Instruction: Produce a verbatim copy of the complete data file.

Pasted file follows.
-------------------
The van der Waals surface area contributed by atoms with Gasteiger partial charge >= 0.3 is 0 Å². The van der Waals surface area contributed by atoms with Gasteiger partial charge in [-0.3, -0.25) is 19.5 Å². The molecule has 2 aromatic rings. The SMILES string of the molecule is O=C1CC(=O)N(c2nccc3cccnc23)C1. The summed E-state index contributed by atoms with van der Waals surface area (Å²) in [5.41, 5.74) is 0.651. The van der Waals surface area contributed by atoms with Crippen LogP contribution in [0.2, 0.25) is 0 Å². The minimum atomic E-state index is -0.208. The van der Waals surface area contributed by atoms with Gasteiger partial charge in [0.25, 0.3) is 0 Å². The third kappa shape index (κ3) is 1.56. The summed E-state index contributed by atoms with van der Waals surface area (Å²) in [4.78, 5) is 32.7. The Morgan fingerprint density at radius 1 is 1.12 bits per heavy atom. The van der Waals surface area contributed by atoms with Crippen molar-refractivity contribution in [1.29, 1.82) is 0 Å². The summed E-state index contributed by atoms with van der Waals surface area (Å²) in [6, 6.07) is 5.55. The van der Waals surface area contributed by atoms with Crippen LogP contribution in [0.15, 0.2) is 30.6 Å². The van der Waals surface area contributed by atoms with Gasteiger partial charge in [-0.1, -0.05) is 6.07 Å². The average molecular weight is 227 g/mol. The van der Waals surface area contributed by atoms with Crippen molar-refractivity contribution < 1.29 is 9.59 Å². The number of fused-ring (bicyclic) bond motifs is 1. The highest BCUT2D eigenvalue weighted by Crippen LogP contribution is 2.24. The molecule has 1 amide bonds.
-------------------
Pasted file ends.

The van der Waals surface area contributed by atoms with Gasteiger partial charge >= 0.3 is 0 Å². The van der Waals surface area contributed by atoms with Gasteiger partial charge in [-0.3, -0.25) is 19.5 Å². The molecule has 2 aromatic rings. The SMILES string of the molecule is O=C1CC(=O)N(c2nccc3cccnc23)C1. The summed E-state index contributed by atoms with van der Waals surface area (Å²) in [5.41, 5.74) is 0.651. The van der Waals surface area contributed by atoms with Crippen LogP contribution in [0.2, 0.25) is 0 Å². The minimum atomic E-state index is -0.208. The van der Waals surface area contributed by atoms with Gasteiger partial charge in [0.25, 0.3) is 0 Å². The third kappa shape index (κ3) is 1.56. The summed E-state index contributed by atoms with van der Waals surface area (Å²) in [4.78, 5) is 32.7. The Morgan fingerprint density at radius 1 is 1.12 bits per heavy atom. The van der Waals surface area contributed by atoms with Crippen molar-refractivity contribution in [1.29, 1.82) is 0 Å². The summed E-state index contributed by atoms with van der Waals surface area (Å²) in [6, 6.07) is 5.55. The van der Waals surface area contributed by atoms with Crippen LogP contribution in [0.15, 0.2) is 30.6 Å². The van der Waals surface area contributed by atoms with Gasteiger partial charge in [-0.1, -0.05) is 6.07 Å². The average molecular weight is 227 g/mol. The van der Waals surface area contributed by atoms with Crippen molar-refractivity contribution < 1.29 is 9.59 Å². The number of fused-ring (bicyclic) bond motifs is 1. The highest BCUT2D eigenvalue weighted by Crippen LogP contribution is 2.24. The molecule has 1 amide bonds.